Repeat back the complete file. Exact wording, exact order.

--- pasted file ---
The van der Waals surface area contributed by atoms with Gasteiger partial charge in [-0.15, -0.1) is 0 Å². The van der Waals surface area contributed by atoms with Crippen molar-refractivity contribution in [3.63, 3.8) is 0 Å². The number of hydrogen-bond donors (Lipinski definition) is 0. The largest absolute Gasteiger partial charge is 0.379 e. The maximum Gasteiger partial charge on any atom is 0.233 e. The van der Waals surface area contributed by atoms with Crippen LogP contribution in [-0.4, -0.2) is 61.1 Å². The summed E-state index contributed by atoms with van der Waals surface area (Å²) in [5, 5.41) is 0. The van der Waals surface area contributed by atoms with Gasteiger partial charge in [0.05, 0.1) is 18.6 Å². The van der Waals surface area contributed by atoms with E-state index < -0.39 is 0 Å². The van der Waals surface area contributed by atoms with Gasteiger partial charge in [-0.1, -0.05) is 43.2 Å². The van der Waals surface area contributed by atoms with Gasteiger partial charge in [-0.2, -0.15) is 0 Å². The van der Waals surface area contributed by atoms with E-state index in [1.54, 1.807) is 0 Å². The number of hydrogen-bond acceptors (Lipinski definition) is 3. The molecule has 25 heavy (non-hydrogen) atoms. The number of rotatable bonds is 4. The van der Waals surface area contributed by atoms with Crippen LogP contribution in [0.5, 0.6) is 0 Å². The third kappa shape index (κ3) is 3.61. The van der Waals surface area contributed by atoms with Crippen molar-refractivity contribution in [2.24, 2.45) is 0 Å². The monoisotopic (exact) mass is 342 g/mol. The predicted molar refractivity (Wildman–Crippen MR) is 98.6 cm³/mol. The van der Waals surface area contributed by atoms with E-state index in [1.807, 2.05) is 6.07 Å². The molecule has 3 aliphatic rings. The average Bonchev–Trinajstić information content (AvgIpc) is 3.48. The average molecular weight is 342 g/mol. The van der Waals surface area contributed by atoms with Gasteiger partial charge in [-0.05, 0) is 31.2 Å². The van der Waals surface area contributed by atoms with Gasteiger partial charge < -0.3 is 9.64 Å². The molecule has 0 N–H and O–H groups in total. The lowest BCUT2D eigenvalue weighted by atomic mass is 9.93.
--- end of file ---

The van der Waals surface area contributed by atoms with Gasteiger partial charge in [-0.15, -0.1) is 0 Å². The van der Waals surface area contributed by atoms with Crippen molar-refractivity contribution in [3.63, 3.8) is 0 Å². The number of hydrogen-bond donors (Lipinski definition) is 0. The largest absolute Gasteiger partial charge is 0.379 e. The maximum Gasteiger partial charge on any atom is 0.233 e. The van der Waals surface area contributed by atoms with Crippen LogP contribution in [-0.4, -0.2) is 61.1 Å². The summed E-state index contributed by atoms with van der Waals surface area (Å²) in [5, 5.41) is 0. The van der Waals surface area contributed by atoms with Gasteiger partial charge in [0.05, 0.1) is 18.6 Å². The van der Waals surface area contributed by atoms with E-state index < -0.39 is 0 Å². The van der Waals surface area contributed by atoms with Gasteiger partial charge in [-0.1, -0.05) is 43.2 Å². The van der Waals surface area contributed by atoms with Gasteiger partial charge in [-0.2, -0.15) is 0 Å². The van der Waals surface area contributed by atoms with E-state index in [1.54, 1.807) is 0 Å². The number of hydrogen-bond acceptors (Lipinski definition) is 3. The molecule has 25 heavy (non-hydrogen) atoms. The number of rotatable bonds is 4. The van der Waals surface area contributed by atoms with Crippen LogP contribution in [0.5, 0.6) is 0 Å². The third kappa shape index (κ3) is 3.61. The van der Waals surface area contributed by atoms with Crippen molar-refractivity contribution in [2.24, 2.45) is 0 Å². The monoisotopic (exact) mass is 342 g/mol. The predicted molar refractivity (Wildman–Crippen MR) is 98.6 cm³/mol. The van der Waals surface area contributed by atoms with E-state index in [1.807, 2.05) is 6.07 Å². The molecule has 3 aliphatic rings. The average Bonchev–Trinajstić information content (AvgIpc) is 3.48. The average molecular weight is 342 g/mol. The van der Waals surface area contributed by atoms with Gasteiger partial charge in [-0.05, 0) is 31.2 Å². The van der Waals surface area contributed by atoms with Gasteiger partial charge < -0.3 is 9.64 Å². The molecule has 0 N–H and O–H groups in total. The lowest BCUT2D eigenvalue weighted by atomic mass is 9.93.